This entry is part 1 of 4 in the series Web-savvy road trips

I’m just back from a week-long family road trip to the Oregon Coast, Portland and Seattle. One of the great virtues of a family vacation is its ability to separate us from our screens: to wean the kids from their daily fix of PBS edutainment, to interrupt the staccato sounds of videogame walkthroughs enjoyed on the nearest iPad, to prevent Rob and me from immediately distilling each experience into a 140-character summary. Those are (almost) all delightful parts of our daily existence, but taking a break from them gives us a chance to step back and reevaluate the role our various screens play in the rhythm of our family life, and to think about whether we want to make changes.

If I sound surprisingly calm about severing my connection to the Hive Mind for 7 days, perhaps that’s because I was the one person in our family whose screen time didn’t decline all that much while we were on the road. For a variety of reasons, we decided to let this trip unfold relatively spontaneously: when we hit the road last Saturday morning, our only reservation was for a Sunday night campsite on the central Oregon coast. So it was up to me, in my role as trip planner and navigator, to figure out each day as it unfolded. That meant I was on my iPad for several hours each day, sorting out everything from where to have an emergency pee to where we would sleep that night.

It’s the kind of adventure that would have been literally unimaginable for me in the pre-iPad, pre-iPhone days. I’m not a roughing it kind of gal — and by “roughing it” I mean sleeping in a cruddy hotel room. So the idea of trusting myself to the fates, and sleeping wherever we happened to land, would not have cut it. It’s only thanks to the iPad, and the ability to check out potential destinations while in transit, that I’m able to create the illusion of being a devil-may-care free spirit who can take off on a moment’s notice.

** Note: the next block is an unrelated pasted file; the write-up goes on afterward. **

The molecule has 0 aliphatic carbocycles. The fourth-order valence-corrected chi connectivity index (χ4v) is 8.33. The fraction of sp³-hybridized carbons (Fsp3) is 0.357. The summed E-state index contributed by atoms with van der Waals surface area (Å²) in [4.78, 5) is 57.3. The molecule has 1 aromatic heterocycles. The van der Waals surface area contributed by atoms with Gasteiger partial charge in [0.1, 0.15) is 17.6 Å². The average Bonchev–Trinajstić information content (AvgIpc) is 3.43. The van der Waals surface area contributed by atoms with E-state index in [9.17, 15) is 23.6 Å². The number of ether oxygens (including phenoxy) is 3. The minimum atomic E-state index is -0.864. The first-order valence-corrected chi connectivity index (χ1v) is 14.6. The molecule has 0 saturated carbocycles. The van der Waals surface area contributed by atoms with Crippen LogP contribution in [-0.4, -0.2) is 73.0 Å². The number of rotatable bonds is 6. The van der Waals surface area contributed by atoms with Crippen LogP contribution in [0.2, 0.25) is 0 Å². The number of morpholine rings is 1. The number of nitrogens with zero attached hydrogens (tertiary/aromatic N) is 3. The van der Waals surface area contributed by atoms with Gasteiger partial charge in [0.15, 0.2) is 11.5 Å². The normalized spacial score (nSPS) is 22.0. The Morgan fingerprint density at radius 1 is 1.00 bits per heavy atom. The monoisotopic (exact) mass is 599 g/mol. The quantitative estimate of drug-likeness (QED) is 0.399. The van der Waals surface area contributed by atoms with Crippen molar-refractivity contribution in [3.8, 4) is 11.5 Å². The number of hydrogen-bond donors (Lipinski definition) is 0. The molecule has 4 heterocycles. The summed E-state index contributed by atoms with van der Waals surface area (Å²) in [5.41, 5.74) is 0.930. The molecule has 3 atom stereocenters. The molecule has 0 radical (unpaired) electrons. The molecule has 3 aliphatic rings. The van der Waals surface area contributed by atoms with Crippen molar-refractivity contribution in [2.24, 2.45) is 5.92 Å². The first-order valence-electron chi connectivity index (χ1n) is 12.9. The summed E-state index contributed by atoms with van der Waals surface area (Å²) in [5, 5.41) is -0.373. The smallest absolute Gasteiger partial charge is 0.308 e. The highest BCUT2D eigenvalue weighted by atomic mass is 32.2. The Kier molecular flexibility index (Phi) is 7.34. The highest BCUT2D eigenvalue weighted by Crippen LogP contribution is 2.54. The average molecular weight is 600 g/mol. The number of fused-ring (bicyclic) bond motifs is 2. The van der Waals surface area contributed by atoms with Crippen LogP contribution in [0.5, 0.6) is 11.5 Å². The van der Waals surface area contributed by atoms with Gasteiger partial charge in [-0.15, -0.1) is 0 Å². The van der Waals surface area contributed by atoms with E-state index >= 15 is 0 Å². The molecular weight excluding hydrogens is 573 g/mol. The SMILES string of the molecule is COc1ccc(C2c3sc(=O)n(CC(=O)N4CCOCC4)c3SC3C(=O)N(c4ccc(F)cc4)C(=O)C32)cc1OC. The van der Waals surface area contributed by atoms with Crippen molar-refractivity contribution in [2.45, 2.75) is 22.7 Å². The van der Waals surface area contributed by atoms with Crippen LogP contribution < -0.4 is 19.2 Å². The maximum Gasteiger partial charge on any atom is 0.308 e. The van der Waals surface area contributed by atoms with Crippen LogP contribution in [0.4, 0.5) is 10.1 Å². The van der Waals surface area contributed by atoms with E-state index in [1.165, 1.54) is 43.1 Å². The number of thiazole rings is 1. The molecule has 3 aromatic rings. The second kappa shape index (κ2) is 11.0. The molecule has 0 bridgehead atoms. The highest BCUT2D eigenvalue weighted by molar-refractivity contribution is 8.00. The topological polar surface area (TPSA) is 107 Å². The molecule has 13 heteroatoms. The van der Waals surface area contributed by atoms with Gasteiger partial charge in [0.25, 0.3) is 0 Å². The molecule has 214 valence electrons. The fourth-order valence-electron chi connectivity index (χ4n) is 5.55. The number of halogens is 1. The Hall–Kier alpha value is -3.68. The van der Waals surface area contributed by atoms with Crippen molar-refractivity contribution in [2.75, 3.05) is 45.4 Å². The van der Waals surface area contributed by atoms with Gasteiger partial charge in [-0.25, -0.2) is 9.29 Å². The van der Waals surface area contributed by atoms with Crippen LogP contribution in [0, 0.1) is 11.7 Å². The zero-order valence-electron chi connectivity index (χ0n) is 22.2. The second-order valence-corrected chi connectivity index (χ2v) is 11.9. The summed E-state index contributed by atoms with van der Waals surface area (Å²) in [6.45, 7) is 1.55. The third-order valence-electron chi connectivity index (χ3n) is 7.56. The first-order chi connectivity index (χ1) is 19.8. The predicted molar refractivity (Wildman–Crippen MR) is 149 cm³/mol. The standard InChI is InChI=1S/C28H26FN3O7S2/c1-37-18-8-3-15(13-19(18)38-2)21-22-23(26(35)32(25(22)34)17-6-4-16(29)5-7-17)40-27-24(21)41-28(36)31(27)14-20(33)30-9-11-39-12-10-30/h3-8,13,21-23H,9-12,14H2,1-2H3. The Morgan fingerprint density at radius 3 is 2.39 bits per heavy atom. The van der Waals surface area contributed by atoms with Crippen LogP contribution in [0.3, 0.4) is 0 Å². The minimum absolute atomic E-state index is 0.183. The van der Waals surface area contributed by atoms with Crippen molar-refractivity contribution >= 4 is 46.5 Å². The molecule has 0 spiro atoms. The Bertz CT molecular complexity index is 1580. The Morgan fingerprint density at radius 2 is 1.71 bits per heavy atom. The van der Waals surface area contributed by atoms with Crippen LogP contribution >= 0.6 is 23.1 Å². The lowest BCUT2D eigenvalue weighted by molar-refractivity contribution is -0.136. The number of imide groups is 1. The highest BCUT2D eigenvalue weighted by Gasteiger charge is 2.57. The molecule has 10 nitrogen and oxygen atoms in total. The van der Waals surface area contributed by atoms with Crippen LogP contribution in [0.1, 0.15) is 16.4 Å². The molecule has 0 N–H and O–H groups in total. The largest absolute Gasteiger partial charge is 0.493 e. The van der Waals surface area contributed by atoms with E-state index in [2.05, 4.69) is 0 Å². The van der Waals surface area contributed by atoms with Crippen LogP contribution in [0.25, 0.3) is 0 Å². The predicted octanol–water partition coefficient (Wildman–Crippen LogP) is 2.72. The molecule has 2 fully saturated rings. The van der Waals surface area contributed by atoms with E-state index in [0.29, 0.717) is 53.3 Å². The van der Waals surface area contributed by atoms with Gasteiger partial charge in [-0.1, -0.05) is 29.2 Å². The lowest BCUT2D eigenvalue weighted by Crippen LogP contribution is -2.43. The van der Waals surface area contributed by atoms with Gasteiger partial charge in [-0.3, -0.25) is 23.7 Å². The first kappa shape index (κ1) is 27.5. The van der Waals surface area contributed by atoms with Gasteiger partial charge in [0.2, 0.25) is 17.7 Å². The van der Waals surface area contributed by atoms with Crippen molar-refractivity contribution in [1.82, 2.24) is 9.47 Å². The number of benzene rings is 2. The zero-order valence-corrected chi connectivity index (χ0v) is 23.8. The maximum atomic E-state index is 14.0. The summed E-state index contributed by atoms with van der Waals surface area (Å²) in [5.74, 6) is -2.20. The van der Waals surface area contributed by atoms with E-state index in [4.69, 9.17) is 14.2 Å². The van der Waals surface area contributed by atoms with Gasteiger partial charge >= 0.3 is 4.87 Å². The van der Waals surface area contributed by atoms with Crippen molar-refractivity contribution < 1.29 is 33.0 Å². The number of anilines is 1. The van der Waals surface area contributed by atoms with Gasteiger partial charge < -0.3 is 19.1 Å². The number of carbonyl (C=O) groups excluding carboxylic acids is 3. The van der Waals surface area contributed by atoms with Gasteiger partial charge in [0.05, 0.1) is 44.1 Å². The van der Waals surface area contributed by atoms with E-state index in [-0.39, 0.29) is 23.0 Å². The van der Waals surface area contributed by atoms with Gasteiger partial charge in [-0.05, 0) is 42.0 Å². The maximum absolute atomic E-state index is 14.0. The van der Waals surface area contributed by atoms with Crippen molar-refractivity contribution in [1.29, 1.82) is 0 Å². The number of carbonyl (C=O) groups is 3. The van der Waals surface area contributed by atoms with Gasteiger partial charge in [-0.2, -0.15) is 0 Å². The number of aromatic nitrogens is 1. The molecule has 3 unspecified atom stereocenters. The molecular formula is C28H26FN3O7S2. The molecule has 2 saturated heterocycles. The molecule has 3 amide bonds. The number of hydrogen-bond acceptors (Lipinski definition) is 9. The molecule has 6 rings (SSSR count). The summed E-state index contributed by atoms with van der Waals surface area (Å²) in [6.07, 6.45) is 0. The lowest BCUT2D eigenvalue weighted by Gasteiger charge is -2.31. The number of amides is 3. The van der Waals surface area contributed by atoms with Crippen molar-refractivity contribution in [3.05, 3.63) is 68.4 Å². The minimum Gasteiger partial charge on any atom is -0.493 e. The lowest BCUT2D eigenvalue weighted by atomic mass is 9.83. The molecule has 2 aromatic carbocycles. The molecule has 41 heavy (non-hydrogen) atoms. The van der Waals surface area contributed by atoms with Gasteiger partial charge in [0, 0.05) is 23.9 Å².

If you’ve got a tablet or smartphone, you can become a free spirit too. Here’s how to use your smartphone or tablet to book your well-priced accommodations from the road:

  1. Create accounts on several hotel booking sites before you leave home. We have accounts on Hotwire, Expedia and that way, if we find a deal on any one of them, it’s a snap to quickly complete a booking. Believe me when I say you will be grateful you entered all your address and booking preferences beforehand, so you don’t have to do it on your tablet’s virtual keyboard.
  2. Search multiple sites. My routine consisted of a quick Expedia search (to see which hotels had rooms), a TripAdvisor scan (to see which hotels got the top ratings), and then and Hotwire searches to see what deals were available. If something appealing popped up on Hotwire (which gives you better rates, but holds back the hotel name), I did a follow-up search on Expedia to see if I could deduce which hotel Hotwire was offering; by cross-referencing the location, amenities, star and TripAdvisor rating of a Hotwire offering, I could usually narrow the likely candidate down to just one or two hotels. Then I reviewed the TripAdvisor ratings on that hotel to see if I’d be happy to land there.